When a copy key, not shown, is depressed, the photosensitive drum 8 starts to rotate clockwise as viewed in FIG. 1 and chargers and lamps to be described later are activated, and the original illumination lamp 3 and the movable mirrors 4 and 5 of the movable portion of the optical system are moved to broken line positions shown in FIG. 1. When the photosensitive drum 8 completes a predetermined rotation, a start of exposure signal is issued and the original illumination lamp 3 and the first mirror 4 start to move rightward from the broken line positions at the same velocity as a peripheral velocity of the photosensitive drum 8, and the second mirror 5 starts to move rightward from the broken line position at one half velocity of the peripheral velocity of the photosensitive drum 8. An image of the original OB which is illuminated by the original illumination lamp 3 is focused onto the photosensitive drum 8 at an exposing station 9 by the optical system including the movable mirrors 4 and 5, the in-mirror lens 6 and the mirror 7. After the exposure, the original illumination lamp 3 is turned off and the lamp 3 and the movable mirrors 4 and 5 stop their rightward movements and are immediately returned reversely or leftward. A return point is determined by a signal which represents a paper size. The above operation is repeated by the number of times corresponding to the number of copies preset by a key, not shown. After the exposure for the present number of copies, the original illumination lamp 3 and the movable mirrors 4 and 5 are returned to the predetermined solid line positions and stop there. The leftward movement velocity is faster than the rightward movement velocity to enhance a copying efficiency. Numeral 51 denotes a blank lamp which is turned on when the lamp 3 is turned on and turned off when the lamp 3 is turned on so that carrying out of toner under non-exposure condition is minimized.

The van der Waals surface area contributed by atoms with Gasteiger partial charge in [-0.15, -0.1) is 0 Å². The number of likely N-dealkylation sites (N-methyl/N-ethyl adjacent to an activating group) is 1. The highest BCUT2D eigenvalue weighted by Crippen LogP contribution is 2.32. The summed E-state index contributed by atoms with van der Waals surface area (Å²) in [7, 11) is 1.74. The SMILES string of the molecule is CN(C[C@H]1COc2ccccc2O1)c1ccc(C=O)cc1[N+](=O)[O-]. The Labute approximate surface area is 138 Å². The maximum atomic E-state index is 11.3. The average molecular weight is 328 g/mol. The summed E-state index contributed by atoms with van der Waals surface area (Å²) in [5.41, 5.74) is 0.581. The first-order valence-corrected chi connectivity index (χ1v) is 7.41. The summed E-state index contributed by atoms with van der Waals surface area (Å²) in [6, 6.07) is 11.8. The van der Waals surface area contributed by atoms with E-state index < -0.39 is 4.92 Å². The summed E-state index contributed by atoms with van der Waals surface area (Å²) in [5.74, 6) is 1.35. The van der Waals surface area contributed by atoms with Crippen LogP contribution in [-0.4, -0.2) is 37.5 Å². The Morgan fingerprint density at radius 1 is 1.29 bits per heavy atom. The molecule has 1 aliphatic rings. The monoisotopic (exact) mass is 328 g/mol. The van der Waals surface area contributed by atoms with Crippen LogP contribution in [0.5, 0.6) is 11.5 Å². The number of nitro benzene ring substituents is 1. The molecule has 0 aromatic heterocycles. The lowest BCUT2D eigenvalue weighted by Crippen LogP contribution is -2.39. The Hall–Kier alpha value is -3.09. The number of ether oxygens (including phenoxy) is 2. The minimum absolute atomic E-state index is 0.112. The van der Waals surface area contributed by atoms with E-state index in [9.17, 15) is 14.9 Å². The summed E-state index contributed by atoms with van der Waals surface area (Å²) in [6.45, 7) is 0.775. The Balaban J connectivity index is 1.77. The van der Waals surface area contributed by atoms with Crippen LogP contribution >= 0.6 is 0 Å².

The photosensitive drum 8 has a photosensitive layer covered with a transparent insulative layer and it is rotated clockwise as described above. The photosensitive drum 8 is first AC-discharged by a pre-AC discharger which is applied with an AC high voltage from a high voltage power supply, not shown, and exposed by a lamp 11 so that charges on the insulative layer and in the photosensitive layer are discharged. Then, the photosensitive drum 8 is charged positively (+) by a primary charger 12 which is applied with a positive (+) high voltage from a high voltage power supply, not shown. When the photosensitive drum 8 reaches an exposing station 9, an image from an illumination station 13 is slit-exposed and AC-discharged by an AC discharger 14 which is supplied with an AC high voltage from a high voltage power supply, not shown. Then, the photosensitive drum 8 is flat-exposed by a lamp 15 to form an electrostatic latent image thereon, and then the photosensitive drum 8 goes to a developer 16. The developer 16 includes a container 17 for containing developing agent, a developing roll 18 and a doctor blade 19. The electrostatic latent image on the photosensitive drum 8 is developed by the developing agent magnetically attracted to the developing roll 18. Then, a transfer paper P fed from a paper feed station is contacted to the photosensitive drum 8 and charged by a transfer charger 20 which is applied with a high positive (+) voltage from a high voltage power supply, not shown, so that the image on the photosensitive drum 8 is transferred to the transfer paper P. After the transfer, the transfer paper P is discharged by a separation discharger 21 which is applied with an AC high voltage from a high voltage power supply so that an attraction force to the photosensitive drum 8 is weakened. The transfer paper P is then pulled by a roll 23 at a station 22 to be separated from the photosensitive drum 8 and guided to a fixing station 26 by a belt 24 and a guide 25. The photosensitive drum 8 has its residual developing agent wiped off by an edge 271 of a press-contacted blade cleaner 27 and repeates the next cycle again. After the cycle has been repeated by the number of times corresponding to the preset number of copies, the photosensitive drum 8 further continues to rotate so that the charges in the photosensitive layer are discharged by the AC discharger 14 and the flat exposure by the lamp 15, and then it is rotated by a predetermined amount to be ready for the next operation.